I’ll start the film review with points against,
because by criticizing at the start
(and since the criticisms are but small)
we put behind us things unpleasant, which,
though necessary if one wants to share
the truth, do not comprise the all
of one’s experience watching Hoffman’s film.
This version of A Midsummer Night’s Dream
at 19th century’s turn’s suppos’dly set
(though “turn” in this case surely means the last,
for phonographs in 1800 would
be out of place). But let’s not fret o’er when
it’s set; suffice to say that it was long ago.
The setting isn’t modern like the one
Baz Luhrmann used when he made Romeo
+ Juliet some two or three years past.
Nor is the setting bold and striking like
McKellen and Loncraine’s Richard III
which looks and feels like Nazi Germany
(it’s chilling to the bone and worth a rent.)
The point is that this film does not have one
odd thing about it, leading one to ask:
“Why now? Why film? Why not a trav’ling play?”
Effects most special? Not particul’y
(although the fairies made of light are neat).
Amazing sound and music? Not to me.
(although I think the music rang a bell)
I guess that Hoffman simply wished to tell
a lightweight tale for summer moviegoers.
“Lightweight” describes the film most fittingly,
unless perhaps you know of what I speak
when I say “fluff.” But “fluff” is not the worst
of jibes; in fact a very pleasant time
is eas’ly had at movies which are fluff.
In short: it’s nothing special and it’s fluff,
and that was it. That’s all the bad I had
to say about this film. (Espesh’ly since
I thought I wouldn’t mention the first scene
with Michelle Pfeiffer — her deliv’ry was
not great and sounded wooden. But, quite soon
the feeling passed and so I thought I’d leave
those unkind words unwritten in my piece).
And so we leave the critical behind.
At this point in reviews I often find
it’s time to summarize the movie’s plot,
but this time I will not. For since the film’s
retelling is quite faithful, I’ll not bore
you with the details — you can always look
them up in any tome of Shakespeare’s work.
(In fact there’s even now a “dummies” book!)
The changes Hoffman made, (he wrote the script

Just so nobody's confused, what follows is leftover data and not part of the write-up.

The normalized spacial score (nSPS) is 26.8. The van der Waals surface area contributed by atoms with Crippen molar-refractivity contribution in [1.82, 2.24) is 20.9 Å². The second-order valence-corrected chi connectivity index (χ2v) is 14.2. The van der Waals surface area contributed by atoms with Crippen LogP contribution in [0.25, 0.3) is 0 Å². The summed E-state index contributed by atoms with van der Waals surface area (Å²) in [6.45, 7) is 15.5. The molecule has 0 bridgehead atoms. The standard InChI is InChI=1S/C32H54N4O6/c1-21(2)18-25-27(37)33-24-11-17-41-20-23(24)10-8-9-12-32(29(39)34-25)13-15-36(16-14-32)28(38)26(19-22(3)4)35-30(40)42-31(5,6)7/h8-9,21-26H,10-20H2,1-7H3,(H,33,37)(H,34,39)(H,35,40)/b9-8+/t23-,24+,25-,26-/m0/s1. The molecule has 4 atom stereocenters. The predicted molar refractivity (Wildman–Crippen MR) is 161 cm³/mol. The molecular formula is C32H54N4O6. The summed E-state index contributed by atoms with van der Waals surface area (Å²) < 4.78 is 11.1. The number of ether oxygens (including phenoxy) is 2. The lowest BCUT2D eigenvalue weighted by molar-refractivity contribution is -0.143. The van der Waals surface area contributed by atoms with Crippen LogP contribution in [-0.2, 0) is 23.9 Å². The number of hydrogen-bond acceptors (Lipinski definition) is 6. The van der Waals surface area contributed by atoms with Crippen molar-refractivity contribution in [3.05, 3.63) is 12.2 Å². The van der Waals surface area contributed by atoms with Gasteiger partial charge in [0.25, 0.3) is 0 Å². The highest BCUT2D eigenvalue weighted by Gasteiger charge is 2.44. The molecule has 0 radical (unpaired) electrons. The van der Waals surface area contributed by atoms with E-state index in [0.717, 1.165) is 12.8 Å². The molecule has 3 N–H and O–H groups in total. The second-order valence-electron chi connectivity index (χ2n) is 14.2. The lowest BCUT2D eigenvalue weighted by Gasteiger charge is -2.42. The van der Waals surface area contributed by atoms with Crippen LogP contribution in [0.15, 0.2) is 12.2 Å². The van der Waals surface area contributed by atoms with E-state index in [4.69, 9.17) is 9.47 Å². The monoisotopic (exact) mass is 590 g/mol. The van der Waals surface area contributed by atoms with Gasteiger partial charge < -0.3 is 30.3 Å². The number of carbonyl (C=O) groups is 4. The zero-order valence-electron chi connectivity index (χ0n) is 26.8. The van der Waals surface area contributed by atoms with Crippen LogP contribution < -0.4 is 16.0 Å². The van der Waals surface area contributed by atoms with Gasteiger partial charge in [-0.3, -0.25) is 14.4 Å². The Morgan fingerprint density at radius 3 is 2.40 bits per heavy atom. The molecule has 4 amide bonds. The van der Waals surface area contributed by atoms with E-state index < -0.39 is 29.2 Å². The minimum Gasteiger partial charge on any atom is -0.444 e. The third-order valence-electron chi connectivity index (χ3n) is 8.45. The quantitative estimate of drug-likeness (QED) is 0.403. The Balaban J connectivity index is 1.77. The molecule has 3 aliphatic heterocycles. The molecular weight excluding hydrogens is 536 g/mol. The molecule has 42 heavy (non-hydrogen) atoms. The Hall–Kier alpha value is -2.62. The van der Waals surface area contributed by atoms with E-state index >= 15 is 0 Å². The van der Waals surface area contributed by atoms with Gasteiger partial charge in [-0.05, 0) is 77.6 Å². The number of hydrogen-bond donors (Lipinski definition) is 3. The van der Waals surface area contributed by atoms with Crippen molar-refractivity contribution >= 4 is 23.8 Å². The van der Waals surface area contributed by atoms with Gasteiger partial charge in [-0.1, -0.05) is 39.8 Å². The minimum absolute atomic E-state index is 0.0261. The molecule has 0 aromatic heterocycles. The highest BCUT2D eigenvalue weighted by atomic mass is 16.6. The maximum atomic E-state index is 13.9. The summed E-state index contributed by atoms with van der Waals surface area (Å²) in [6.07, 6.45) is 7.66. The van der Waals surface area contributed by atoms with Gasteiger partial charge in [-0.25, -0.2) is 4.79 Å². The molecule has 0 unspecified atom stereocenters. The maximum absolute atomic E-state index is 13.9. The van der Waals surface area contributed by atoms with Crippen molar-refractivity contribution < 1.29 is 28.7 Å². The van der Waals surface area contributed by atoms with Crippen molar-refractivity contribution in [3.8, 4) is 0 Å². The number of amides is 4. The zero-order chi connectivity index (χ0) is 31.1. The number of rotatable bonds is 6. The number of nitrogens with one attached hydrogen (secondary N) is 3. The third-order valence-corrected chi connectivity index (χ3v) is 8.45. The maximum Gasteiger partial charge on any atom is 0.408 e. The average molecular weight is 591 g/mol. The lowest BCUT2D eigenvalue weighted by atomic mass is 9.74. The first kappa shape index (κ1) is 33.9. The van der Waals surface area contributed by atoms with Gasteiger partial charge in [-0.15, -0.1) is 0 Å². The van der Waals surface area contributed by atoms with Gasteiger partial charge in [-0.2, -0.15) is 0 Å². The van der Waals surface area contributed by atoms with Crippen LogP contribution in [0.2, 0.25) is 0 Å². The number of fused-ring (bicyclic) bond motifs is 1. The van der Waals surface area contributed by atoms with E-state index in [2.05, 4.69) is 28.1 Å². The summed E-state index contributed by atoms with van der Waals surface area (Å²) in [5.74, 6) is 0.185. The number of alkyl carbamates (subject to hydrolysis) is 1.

as well), it seems to me were mostly made
to make the dialogue seem more like speech
and less like speeches. Shakespeare’s words and deeds
were left intact as far as I can tell.
Okay, a little — little! — summary
to save you looking up the movie’s plots.
(I say instead of “plot,” the plural. Yes,
this film has two threads, prob’ly more, but I’ll
just keep my myself to two, for breviphiles.)
The first one is a love triangle, but
it is a square, because it has four sides:
Fair Helena fawns o’er Demetrius,
who loves her not; for he loves Hermia.
In fact, he’ll marry her, though not because
she loves him back. ‘Tis father’s whim to whom
she’ll wed; and he doth pick Demetrius.
But Hermia loves good Lysander, and
he requites her love, which means that of the four
sides to our square, just Helena’s unloved.
The other thread tells of the fairy king
and how his plot to tease his wife ensnares
a simple weaver/actor by the name
of Bottom. (He’s the one, and this the play,
where human head turns into ass’s head.)
That’s all the summary you’ll get from me.
There’s more, but ‘tis of no immense import.
The film deserves some praise, now that we’ve moved
beyond the summary and criticism,
And most of it belongs to Hoffman’s cast:
a fine job all around and in all roles.
Though Kevin Kline (as Bottom) gets the first
screen credit at the end, the credits at
the film’s beginning show the players’ names
in alphabetic order. In that way
ensemble acting’s emphasized o’er “stars”
or egos. Quite refreshing, I do say.
Puck (Stanley Tucci), gray and bald, still has
a sprightly step along with some of Dream’s
most funny lines. Calista Flockhart shines
as our fair Helena, and though comes close,
she never whines (a fear that’s grounded in
her TV past). And Kevin Kline can act
the fool in such a charming way that you
can love him, foolish mortal though he be.
You’ll surely recognize the faces of
the other actors, even if you don’t
know what their names may be. Of more import,
though, is that all performances are good.
Nor Rupert Everett (as the Fairy King --
don’t laugh), nor Pfeiffer as his wife are bad,
though both of them are flatter than the rest.
So all in all A Midsummer Night’s Dream
is pretty good, considering it’s fluff.
And if you have a couple hours to spare --
say Star Wars is sold out and you have made
no other plans — see Kline and Tucci play
their parts. It may not change your life but for
an afternoon you will be entertained.